Stopping pollution that causes asthma attacks
“Air pollution is especially dangerous to children because their lungs are still growing.”
I heard those words earlier this week while listening to the Senate Environment and Public Works’ subcommittee hearing entitled “Air Quality and Children’s Health.” They were from Dr. Dona Upson of the American Lung Association in New Mexico, and though I’ve heard them before, every time they’re repeated I think of my daughter.
Little Hazel is only 13 months old, and I would be devastated to see her get asthma. Unfortunately, because of the massive air pollution from coal plants and cars, millions of parents across the nation are coping with their children’s asthma. Asthma strikes one out of every 10 school children and is the number one illness that causes kids to miss school in the United States.
Asthma is such a problem in our country that the Environmental Protection Agency (EPA) is holding a National Asthma Forum, which starts today in Washington, D.C.
Even Environmental Protection Agency Administrator Lisa Jackson is affected by asthma. “As the mother of a child with asthma, I am personally reminded each day of the urgent need to address the harmful pollutants that can trigger attacks,” she said in a news release today about the agency honoring organizations that are fighting asthma.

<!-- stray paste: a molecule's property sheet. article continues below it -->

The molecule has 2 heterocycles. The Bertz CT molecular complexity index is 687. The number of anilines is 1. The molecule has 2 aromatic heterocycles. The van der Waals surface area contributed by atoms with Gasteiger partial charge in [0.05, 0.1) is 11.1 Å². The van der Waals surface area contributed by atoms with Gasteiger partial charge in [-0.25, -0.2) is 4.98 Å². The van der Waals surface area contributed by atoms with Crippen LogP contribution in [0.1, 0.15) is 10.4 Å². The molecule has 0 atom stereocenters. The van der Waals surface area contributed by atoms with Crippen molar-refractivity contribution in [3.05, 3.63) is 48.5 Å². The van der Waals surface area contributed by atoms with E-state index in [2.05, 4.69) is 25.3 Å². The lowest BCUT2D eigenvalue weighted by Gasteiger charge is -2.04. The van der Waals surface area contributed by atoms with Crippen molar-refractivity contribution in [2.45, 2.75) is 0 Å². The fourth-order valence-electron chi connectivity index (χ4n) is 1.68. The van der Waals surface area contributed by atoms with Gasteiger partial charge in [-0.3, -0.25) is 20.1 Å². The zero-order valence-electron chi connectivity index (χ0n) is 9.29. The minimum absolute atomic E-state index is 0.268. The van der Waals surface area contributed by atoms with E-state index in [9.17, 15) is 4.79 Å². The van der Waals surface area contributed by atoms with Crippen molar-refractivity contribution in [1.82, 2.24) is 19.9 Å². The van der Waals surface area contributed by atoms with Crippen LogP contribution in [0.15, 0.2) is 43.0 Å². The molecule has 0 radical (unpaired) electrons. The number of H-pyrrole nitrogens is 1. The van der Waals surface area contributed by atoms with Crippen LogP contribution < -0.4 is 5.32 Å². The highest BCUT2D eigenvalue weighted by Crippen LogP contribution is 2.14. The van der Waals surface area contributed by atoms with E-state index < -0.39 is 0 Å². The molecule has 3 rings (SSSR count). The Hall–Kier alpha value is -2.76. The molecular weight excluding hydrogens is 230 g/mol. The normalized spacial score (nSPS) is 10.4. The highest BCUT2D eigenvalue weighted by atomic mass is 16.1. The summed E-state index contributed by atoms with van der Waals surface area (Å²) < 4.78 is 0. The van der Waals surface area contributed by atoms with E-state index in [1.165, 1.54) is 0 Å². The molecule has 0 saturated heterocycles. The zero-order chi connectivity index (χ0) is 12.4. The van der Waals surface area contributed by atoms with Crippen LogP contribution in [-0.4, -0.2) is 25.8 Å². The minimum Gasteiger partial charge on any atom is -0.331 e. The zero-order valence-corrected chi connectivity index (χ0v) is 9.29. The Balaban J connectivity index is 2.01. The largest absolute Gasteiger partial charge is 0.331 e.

We can all fight back against the polluters who are dirtying our air and hurting our lungs. Our communities are paying for the costs of smog and other air pollution with all these health problems. Study after study shows that to protect public health, we need to significantly lower the amount of smog and soot in our air — and that means cleaning up dirty coal plants and vehicle pollution.
The Clean Air Act requires the EPA to re-examine safeguards for common air pollutants, including soot and smog, every five years and to set a primary standard (to protect public health) and a secondary standard (to protect the environment) safeguards for common air pollutants, including smog.
Strong smog and soot safeguards from EPA will help ensure that all major sources of pollution get cleaned up, protect public health, drive the need for cities and states to reduce the soot and smog pollution from their polluting coal plants and busy highways.
With stronger pollution standards, our kids can breathe easier. We need the EPA to take the lead and utilize the Clean Air Act. I’ll close with another great quote from Dr. Upson in yesterday’s hearing:
“The Clean Air Act has a proven record of keeping people healthy.”